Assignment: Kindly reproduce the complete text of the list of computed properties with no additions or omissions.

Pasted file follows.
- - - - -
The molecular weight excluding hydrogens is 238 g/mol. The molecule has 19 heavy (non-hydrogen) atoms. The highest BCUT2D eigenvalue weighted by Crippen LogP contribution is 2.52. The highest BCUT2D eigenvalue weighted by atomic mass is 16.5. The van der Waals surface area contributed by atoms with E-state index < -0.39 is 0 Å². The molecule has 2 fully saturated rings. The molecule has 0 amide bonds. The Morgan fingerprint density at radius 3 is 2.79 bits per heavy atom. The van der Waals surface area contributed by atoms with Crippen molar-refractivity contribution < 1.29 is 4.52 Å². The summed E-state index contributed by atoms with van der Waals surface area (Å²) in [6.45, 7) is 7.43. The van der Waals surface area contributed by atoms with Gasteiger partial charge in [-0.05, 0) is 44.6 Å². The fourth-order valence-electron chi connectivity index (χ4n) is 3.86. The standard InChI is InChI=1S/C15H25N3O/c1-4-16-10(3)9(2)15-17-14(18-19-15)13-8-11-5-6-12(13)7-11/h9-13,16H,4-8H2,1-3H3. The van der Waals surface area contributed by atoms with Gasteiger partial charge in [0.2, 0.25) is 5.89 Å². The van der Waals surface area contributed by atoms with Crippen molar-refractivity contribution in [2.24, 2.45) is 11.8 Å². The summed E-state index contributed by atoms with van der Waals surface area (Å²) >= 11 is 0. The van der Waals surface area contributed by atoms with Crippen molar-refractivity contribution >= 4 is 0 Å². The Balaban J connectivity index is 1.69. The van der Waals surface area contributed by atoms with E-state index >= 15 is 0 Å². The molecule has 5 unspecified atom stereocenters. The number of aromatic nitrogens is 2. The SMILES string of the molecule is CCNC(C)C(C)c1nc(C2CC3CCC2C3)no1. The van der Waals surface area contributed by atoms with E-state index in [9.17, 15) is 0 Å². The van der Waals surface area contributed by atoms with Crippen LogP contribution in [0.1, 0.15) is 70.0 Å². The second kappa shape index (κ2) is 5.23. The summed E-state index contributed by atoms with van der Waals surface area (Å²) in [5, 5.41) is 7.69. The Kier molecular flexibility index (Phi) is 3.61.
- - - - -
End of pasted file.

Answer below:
The molecular weight excluding hydrogens is 238 g/mol. The molecule has 19 heavy (non-hydrogen) atoms. The highest BCUT2D eigenvalue weighted by Crippen LogP contribution is 2.52. The highest BCUT2D eigenvalue weighted by atomic mass is 16.5. The van der Waals surface area contributed by atoms with E-state index < -0.39 is 0 Å². The molecule has 2 fully saturated rings. The molecule has 0 amide bonds. The Morgan fingerprint density at radius 3 is 2.79 bits per heavy atom. The van der Waals surface area contributed by atoms with Crippen molar-refractivity contribution < 1.29 is 4.52 Å². The summed E-state index contributed by atoms with van der Waals surface area (Å²) in [6.45, 7) is 7.43. The van der Waals surface area contributed by atoms with Gasteiger partial charge in [-0.05, 0) is 44.6 Å². The fourth-order valence-electron chi connectivity index (χ4n) is 3.86. The standard InChI is InChI=1S/C15H25N3O/c1-4-16-10(3)9(2)15-17-14(18-19-15)13-8-11-5-6-12(13)7-11/h9-13,16H,4-8H2,1-3H3. The van der Waals surface area contributed by atoms with Gasteiger partial charge in [0.2, 0.25) is 5.89 Å². The van der Waals surface area contributed by atoms with Crippen molar-refractivity contribution in [2.24, 2.45) is 11.8 Å². The summed E-state index contributed by atoms with van der Waals surface area (Å²) >= 11 is 0. The van der Waals surface area contributed by atoms with Crippen molar-refractivity contribution >= 4 is 0 Å². The Balaban J connectivity index is 1.69. The van der Waals surface area contributed by atoms with E-state index >= 15 is 0 Å². The molecule has 5 unspecified atom stereocenters. The number of aromatic nitrogens is 2. The SMILES string of the molecule is CCNC(C)C(C)c1nc(C2CC3CCC2C3)no1. The van der Waals surface area contributed by atoms with E-state index in [9.17, 15) is 0 Å². The van der Waals surface area contributed by atoms with Crippen LogP contribution in [0.1, 0.15) is 70.0 Å². The second kappa shape index (κ2) is 5.23. The summed E-state index contributed by atoms with van der Waals surface area (Å²) in [5, 5.41) is 7.69. The Kier molecular flexibility index (Phi) is 3.61.